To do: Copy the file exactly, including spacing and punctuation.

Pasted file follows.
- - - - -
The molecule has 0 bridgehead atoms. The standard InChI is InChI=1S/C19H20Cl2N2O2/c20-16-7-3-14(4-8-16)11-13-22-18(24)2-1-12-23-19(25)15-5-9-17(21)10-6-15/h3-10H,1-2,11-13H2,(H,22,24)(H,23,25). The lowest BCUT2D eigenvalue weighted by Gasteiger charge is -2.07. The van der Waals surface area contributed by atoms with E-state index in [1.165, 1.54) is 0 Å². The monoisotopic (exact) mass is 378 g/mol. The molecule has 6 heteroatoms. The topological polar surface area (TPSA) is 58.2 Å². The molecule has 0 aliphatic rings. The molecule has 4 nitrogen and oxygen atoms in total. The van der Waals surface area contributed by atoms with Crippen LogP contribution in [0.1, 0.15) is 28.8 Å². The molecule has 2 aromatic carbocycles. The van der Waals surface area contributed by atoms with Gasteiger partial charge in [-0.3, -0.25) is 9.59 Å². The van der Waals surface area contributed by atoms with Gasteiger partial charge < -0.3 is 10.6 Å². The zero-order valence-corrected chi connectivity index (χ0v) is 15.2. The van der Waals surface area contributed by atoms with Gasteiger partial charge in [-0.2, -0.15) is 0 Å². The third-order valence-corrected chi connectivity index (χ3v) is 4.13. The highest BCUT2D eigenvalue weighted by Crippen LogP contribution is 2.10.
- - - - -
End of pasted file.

The molecule has 0 bridgehead atoms. The standard InChI is InChI=1S/C19H20Cl2N2O2/c20-16-7-3-14(4-8-16)11-13-22-18(24)2-1-12-23-19(25)15-5-9-17(21)10-6-15/h3-10H,1-2,11-13H2,(H,22,24)(H,23,25). The lowest BCUT2D eigenvalue weighted by Gasteiger charge is -2.07. The van der Waals surface area contributed by atoms with E-state index in [1.165, 1.54) is 0 Å². The monoisotopic (exact) mass is 378 g/mol. The molecule has 6 heteroatoms. The topological polar surface area (TPSA) is 58.2 Å². The molecule has 0 aliphatic rings. The molecule has 4 nitrogen and oxygen atoms in total. The van der Waals surface area contributed by atoms with Crippen LogP contribution in [0.1, 0.15) is 28.8 Å². The molecule has 2 aromatic carbocycles. The van der Waals surface area contributed by atoms with Gasteiger partial charge in [-0.3, -0.25) is 9.59 Å². The van der Waals surface area contributed by atoms with Gasteiger partial charge < -0.3 is 10.6 Å². The zero-order valence-corrected chi connectivity index (χ0v) is 15.2. The van der Waals surface area contributed by atoms with Gasteiger partial charge in [-0.2, -0.15) is 0 Å². The third-order valence-corrected chi connectivity index (χ3v) is 4.13. The highest BCUT2D eigenvalue weighted by Crippen LogP contribution is 2.10.